Turns out, that argument you’re having online might not be with a real person. A new study from the University of Southern California and Indiana University finds that up to 48 million Twitter users — or 15 percent of all users — are bots.
In 2014, Twitter estimated that between 5 percent and 8.5 percent of its users were bots, non-human accounts that post, respond to messages, or follow accounts automatically. At best, bots provide a useful service such as news alerts or customer service; at worst they’re associated with spam, harassment, or distorting public opinion.
Twitter has struggled to keep pace with competitors like Facebook, Instagram, and Snapchat, despite the president’s affinity for the service. Even during the election, when regular Trump missives were roiling the news cycle and routinely getting tens of thousands of retweets and likes, Twitter’s user growth slowed, as did its ad revenue.
Estimates from eMarketer suggest that in 2017 Twitter’s total ad revenue will grow to about $2.53 billion, up from $2.5 billion in 2016. More than 10 years after Twitter was founded, the company still hasn’t quite figured out how to turn a profit. It’s lost $2 billion since 2011, according to CNN.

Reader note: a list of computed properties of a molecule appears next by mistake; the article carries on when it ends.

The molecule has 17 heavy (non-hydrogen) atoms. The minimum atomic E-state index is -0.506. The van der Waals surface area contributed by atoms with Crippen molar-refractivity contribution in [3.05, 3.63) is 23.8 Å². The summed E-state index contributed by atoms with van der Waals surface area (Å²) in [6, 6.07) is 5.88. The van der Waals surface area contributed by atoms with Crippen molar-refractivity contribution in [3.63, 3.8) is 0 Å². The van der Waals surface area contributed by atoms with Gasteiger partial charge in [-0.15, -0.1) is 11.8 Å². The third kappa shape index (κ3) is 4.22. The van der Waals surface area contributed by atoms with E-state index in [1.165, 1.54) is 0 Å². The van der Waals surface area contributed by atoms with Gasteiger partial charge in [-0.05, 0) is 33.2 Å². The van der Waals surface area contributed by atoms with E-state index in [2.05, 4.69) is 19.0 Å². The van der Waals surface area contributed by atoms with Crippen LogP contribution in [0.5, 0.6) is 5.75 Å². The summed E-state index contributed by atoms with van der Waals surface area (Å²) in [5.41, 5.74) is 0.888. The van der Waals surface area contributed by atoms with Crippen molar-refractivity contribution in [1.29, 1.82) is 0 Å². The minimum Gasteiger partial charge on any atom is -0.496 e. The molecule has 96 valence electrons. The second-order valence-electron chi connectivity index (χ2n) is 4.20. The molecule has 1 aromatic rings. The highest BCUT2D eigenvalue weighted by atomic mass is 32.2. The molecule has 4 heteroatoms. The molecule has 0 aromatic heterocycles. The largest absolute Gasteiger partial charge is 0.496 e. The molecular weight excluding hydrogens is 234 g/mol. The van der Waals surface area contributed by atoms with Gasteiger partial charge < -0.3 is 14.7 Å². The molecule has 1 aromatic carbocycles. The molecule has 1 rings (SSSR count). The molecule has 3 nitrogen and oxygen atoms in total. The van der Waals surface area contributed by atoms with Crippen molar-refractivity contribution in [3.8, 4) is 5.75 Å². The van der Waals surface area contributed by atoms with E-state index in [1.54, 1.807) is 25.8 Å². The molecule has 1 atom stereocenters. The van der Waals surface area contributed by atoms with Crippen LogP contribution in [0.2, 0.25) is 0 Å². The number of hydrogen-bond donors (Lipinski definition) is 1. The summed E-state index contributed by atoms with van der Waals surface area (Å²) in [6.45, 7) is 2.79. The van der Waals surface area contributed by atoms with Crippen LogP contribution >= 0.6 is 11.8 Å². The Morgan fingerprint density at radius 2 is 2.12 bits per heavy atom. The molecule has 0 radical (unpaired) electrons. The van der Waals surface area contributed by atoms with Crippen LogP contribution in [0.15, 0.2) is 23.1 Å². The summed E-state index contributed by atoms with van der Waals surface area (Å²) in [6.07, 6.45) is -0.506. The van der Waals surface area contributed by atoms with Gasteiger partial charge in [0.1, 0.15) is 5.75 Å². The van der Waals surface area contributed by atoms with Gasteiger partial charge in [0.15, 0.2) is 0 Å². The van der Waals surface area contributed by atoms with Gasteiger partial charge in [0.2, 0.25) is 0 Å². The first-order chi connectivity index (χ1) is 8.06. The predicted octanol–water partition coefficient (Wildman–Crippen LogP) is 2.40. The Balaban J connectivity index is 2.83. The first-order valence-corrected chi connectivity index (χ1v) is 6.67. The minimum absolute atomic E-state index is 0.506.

But just because a lot of Twitter “users” are bots, doesn’t necessarily mean they’re bad for users. Though we associated them with spam, automated Twitter accounts perform lots of useful functions, a Twitter told CNBC. “Many bot accounts are extremely beneficial, like those that automatically alert people of natural disasters … or from customer service points of view.”
And it’s true, not all the bots are bad — Google’s “spiders” scour the internet to improve its searchability, Facebook’s “feed fetchers” help refresh your feed on mobile, and some of the bots on Twitter perform useful functions.
They’re also not unique to Twitter. A study released in January by the security firm Imperva estimates that bots make up 52 percent of all web traffic. The internet, it turns out, is composed of more bots than humans.
According to the Association of National Advertisers, which partnered with digital security company White Ops to conduct a study in 2016, bots cost advertisers $7.2 billion in revenue — up a full $1 billion over the prior year’s estimates. On the web, advertisers pay by impression. When a bot sees an ad, it’s eating up an impression that a human was intended to see.
Advertisers pay Twitter when an an action takes place — a retweet, a like, or click-through on a link — so certain types of bots can disrupt Twitter’s business with fraudulent clicks. But if bots are sharing information like regular users, are they necessarily bad for advertisers? It seems that bots, like people, can be good, bad, or neither.